Recently we decided to deploy a private cloud to replace our RHEV setup. The reasoning behind this will be covered in an other blog post, but the main reason was the higher level of automation we could achieve with Opennebula compared to RHEV. In this post I would like to talk about how we used Ansible to help us with the setup of Opennebula and what we are going to do in the near future.
Why Ansible? Well, we were already using Ansible to perform repeatable deployments in our test environments to save us some valuable time compared to “manual” setups. This way we can test new code or deploy complete test environments faster.
So when we decided to deploy Opennebula we started writing ansible playbooks from the first start because we wanted to test several setups until we had a configuration that we found performant enough and was configured the way we wanted. This allowed us to rebuild the complete setup from scratch (using Cobbler for physical deployments) and have a fresh setup 30min later. This included a fully configured setup with Opennebula Management Node, Hypervisors(kvm) and everything we needed to further configure our Gluster storage backend.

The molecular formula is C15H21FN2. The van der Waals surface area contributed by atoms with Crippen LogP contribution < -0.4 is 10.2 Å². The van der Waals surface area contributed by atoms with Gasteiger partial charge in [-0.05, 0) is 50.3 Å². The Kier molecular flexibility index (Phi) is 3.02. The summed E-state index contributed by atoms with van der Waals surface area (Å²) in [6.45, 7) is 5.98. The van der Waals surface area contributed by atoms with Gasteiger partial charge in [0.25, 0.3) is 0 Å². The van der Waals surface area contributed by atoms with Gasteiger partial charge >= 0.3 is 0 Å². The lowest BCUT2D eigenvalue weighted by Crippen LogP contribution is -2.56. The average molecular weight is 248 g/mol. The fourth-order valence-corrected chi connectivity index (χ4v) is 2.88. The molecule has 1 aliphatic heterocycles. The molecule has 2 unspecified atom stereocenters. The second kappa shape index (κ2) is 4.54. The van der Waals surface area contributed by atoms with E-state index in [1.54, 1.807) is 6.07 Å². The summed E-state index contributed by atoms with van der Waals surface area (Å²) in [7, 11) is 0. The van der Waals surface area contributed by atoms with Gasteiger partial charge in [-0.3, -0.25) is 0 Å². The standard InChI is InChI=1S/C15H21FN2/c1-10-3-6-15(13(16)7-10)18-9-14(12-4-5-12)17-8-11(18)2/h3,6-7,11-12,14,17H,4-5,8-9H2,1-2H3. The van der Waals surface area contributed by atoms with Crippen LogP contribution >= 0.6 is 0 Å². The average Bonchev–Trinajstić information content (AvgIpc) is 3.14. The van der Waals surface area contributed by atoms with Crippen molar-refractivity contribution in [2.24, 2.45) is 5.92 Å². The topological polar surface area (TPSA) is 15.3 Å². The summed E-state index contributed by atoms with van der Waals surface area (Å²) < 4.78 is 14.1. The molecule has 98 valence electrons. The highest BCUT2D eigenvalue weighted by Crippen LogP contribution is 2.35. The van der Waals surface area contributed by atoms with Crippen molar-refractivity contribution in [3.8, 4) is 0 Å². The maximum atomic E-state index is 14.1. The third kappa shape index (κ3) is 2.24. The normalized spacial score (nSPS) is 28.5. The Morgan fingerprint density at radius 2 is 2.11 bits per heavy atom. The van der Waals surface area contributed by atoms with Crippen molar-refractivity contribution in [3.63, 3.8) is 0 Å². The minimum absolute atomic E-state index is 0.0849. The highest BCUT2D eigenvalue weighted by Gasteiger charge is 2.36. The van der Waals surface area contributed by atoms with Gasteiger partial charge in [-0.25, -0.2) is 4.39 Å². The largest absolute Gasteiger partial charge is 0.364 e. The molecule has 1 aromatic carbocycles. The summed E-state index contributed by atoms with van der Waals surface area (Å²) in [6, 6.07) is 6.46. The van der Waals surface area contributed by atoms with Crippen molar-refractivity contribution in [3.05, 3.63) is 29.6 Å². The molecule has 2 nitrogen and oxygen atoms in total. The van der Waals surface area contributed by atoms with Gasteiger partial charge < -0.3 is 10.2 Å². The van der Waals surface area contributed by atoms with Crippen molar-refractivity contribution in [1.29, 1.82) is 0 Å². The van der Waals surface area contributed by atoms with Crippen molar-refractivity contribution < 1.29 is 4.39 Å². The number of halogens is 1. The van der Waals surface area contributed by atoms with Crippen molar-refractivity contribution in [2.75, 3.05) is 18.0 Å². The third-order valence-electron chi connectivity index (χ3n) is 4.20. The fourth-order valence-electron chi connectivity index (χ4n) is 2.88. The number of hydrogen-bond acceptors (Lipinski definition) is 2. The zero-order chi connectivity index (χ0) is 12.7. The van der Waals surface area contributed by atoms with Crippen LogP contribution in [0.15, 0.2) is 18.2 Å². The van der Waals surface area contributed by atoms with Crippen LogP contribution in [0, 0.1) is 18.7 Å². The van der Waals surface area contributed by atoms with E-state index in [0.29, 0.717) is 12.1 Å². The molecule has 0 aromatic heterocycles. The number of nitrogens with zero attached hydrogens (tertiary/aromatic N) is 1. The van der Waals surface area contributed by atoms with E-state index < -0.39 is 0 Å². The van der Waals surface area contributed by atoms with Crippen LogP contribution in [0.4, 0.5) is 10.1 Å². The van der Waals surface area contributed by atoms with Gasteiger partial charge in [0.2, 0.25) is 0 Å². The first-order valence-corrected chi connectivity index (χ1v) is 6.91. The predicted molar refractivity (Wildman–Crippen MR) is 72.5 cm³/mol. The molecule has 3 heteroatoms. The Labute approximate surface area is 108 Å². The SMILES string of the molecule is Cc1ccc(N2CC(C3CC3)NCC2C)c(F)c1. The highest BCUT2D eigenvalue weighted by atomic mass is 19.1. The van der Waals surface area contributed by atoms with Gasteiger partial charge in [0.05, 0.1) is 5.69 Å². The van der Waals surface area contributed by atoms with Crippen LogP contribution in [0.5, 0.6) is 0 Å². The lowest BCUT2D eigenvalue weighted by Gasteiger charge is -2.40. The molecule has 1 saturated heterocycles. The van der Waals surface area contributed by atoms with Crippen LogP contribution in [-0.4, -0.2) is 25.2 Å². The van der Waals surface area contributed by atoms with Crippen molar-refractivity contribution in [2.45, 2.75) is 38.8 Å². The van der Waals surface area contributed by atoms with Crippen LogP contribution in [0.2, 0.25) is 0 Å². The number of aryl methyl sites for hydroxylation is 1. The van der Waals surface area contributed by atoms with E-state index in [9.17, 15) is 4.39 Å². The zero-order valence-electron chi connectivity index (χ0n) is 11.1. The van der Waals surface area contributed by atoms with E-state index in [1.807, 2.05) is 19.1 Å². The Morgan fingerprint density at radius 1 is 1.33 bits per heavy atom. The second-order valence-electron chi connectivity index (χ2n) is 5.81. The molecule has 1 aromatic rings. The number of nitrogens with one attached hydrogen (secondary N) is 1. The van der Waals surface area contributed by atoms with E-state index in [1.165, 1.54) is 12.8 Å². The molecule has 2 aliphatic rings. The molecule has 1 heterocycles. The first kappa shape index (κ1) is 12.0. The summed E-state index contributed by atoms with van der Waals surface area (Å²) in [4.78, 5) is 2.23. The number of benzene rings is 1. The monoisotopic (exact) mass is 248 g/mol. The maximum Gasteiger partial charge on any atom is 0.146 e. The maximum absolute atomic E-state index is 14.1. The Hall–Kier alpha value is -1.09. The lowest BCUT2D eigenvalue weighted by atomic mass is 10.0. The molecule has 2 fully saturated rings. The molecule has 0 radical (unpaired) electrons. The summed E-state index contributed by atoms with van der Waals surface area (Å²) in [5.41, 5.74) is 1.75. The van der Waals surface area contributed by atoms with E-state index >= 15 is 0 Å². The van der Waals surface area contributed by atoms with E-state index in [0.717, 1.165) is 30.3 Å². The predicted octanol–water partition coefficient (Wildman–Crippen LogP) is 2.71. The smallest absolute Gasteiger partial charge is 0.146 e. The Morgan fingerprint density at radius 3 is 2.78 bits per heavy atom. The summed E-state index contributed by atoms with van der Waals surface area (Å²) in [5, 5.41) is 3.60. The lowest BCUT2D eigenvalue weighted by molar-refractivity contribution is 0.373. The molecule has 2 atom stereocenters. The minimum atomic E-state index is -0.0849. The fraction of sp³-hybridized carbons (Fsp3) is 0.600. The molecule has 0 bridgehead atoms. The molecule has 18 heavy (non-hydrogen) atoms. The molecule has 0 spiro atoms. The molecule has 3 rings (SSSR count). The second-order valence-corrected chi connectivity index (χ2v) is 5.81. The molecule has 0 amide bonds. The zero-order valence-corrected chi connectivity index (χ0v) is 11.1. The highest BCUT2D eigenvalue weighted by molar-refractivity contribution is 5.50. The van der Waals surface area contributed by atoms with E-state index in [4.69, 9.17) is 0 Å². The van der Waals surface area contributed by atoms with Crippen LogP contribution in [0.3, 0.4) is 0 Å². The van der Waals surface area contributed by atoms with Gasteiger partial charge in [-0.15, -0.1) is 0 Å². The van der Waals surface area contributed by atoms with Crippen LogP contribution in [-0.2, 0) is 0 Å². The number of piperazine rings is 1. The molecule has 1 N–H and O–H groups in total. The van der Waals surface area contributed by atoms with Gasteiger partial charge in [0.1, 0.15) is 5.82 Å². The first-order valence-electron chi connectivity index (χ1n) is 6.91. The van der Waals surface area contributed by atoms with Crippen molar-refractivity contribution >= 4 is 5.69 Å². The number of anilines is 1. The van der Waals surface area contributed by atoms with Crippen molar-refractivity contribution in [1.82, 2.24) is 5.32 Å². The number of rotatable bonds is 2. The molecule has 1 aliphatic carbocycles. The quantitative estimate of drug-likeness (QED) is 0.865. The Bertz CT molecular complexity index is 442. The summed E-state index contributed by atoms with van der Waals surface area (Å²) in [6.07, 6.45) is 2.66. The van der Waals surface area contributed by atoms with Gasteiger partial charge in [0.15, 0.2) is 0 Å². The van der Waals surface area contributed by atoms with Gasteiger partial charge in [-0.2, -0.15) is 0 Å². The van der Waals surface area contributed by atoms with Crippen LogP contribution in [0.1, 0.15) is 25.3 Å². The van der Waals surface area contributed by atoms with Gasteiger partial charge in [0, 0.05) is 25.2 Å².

One of the advantages of Ansible is that it is not just a configuration management tool but can do orchestration to. Opennebula for example uses SSH to communicate to all the hypervisor nodes. So during the deployment of a hypervisor node we use the delegate_to module to fetch the earlier generated ssh keys and deploy them on the hypervisor. Pretty convenient..
We currently have quite complete playbooks that use a combination of 3 roles. They do need some testing and when we feel they can be used by other people too, we’ll put them on the Ansible Galaxy.
- one_core : configures the base for both KVM nodes and the sunstone service
- one_sunstone : configures the Sunstone UI service
- one_kvmnode : configures the hypervisor
Until now we haven’t used Ansible to keep our config in sync or to do updates, but it’s something we have in the pipeline and should be quite trivial using the current Ansible playbooks.
Another thing we’ll start working on are modules to support Opennebula. We already had a look at the possibilities Opennebula provides and should be quite trivial to build using its API.
We are very pleased with both projects as they aim to keep things simple which is important to us since we are a very small team and have to move forward at a rather fast pace.
The playbooks can be found on github